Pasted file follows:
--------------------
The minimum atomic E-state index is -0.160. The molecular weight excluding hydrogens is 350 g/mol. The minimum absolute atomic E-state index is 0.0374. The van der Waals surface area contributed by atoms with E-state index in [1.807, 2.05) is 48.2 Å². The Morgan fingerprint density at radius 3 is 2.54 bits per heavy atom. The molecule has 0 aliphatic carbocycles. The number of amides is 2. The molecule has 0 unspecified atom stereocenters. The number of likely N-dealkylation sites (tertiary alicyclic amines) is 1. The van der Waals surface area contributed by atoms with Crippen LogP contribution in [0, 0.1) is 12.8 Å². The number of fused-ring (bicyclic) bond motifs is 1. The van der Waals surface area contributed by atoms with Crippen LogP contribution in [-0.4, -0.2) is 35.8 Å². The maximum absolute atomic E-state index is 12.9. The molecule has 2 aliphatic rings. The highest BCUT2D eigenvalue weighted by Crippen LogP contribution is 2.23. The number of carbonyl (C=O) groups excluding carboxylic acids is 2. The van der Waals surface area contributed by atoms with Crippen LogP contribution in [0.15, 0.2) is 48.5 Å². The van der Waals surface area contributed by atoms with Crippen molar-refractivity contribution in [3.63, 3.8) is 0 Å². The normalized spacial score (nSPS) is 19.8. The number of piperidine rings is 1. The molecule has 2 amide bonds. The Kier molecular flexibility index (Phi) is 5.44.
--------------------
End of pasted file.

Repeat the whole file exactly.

The minimum atomic E-state index is -0.160. The molecular weight excluding hydrogens is 350 g/mol. The minimum absolute atomic E-state index is 0.0374. The van der Waals surface area contributed by atoms with E-state index in [1.807, 2.05) is 48.2 Å². The Morgan fingerprint density at radius 3 is 2.54 bits per heavy atom. The molecule has 0 aliphatic carbocycles. The number of amides is 2. The molecule has 0 unspecified atom stereocenters. The number of likely N-dealkylation sites (tertiary alicyclic amines) is 1. The van der Waals surface area contributed by atoms with Crippen LogP contribution in [0, 0.1) is 12.8 Å². The number of fused-ring (bicyclic) bond motifs is 1. The van der Waals surface area contributed by atoms with Crippen LogP contribution in [-0.4, -0.2) is 35.8 Å². The maximum absolute atomic E-state index is 12.9. The molecule has 2 aliphatic rings. The highest BCUT2D eigenvalue weighted by Crippen LogP contribution is 2.23. The number of carbonyl (C=O) groups excluding carboxylic acids is 2. The van der Waals surface area contributed by atoms with Crippen LogP contribution in [0.15, 0.2) is 48.5 Å². The van der Waals surface area contributed by atoms with Crippen molar-refractivity contribution in [3.63, 3.8) is 0 Å². The normalized spacial score (nSPS) is 19.8. The number of piperidine rings is 1. The molecule has 2 amide bonds. The Kier molecular flexibility index (Phi) is 5.44.